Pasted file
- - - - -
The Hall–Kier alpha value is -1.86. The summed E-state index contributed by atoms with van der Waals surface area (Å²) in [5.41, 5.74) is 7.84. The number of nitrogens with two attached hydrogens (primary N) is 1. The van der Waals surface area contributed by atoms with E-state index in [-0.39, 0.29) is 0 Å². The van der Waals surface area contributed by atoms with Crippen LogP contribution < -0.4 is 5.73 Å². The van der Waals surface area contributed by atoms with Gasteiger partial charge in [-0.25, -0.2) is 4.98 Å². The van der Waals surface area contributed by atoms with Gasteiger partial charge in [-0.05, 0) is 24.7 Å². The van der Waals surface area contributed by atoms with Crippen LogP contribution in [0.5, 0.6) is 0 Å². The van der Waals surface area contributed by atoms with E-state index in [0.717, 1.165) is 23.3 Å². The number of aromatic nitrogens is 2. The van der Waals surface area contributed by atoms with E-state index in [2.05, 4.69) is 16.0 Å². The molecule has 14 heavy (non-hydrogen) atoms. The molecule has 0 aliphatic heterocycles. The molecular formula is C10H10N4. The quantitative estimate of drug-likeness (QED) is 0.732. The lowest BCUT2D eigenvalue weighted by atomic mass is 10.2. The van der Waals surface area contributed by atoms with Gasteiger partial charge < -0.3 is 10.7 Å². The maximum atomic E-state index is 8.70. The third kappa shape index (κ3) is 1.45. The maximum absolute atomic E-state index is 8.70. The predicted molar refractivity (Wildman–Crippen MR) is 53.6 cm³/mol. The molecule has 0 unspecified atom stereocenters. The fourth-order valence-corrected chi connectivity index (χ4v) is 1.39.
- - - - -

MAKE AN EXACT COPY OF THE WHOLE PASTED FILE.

The Hall–Kier alpha value is -1.86. The summed E-state index contributed by atoms with van der Waals surface area (Å²) in [5.41, 5.74) is 7.84. The number of nitrogens with two attached hydrogens (primary N) is 1. The van der Waals surface area contributed by atoms with E-state index in [-0.39, 0.29) is 0 Å². The van der Waals surface area contributed by atoms with Crippen LogP contribution < -0.4 is 5.73 Å². The van der Waals surface area contributed by atoms with Gasteiger partial charge in [-0.25, -0.2) is 4.98 Å². The van der Waals surface area contributed by atoms with Gasteiger partial charge in [-0.05, 0) is 24.7 Å². The van der Waals surface area contributed by atoms with Crippen LogP contribution in [0.5, 0.6) is 0 Å². The van der Waals surface area contributed by atoms with E-state index in [0.717, 1.165) is 23.3 Å². The number of aromatic nitrogens is 2. The van der Waals surface area contributed by atoms with E-state index in [2.05, 4.69) is 16.0 Å². The molecule has 14 heavy (non-hydrogen) atoms. The molecule has 0 aliphatic heterocycles. The molecular formula is C10H10N4. The quantitative estimate of drug-likeness (QED) is 0.732. The lowest BCUT2D eigenvalue weighted by atomic mass is 10.2. The van der Waals surface area contributed by atoms with Gasteiger partial charge < -0.3 is 10.7 Å². The maximum atomic E-state index is 8.70. The third kappa shape index (κ3) is 1.45. The maximum absolute atomic E-state index is 8.70. The predicted molar refractivity (Wildman–Crippen MR) is 53.6 cm³/mol. The molecule has 0 unspecified atom stereocenters. The fourth-order valence-corrected chi connectivity index (χ4v) is 1.39.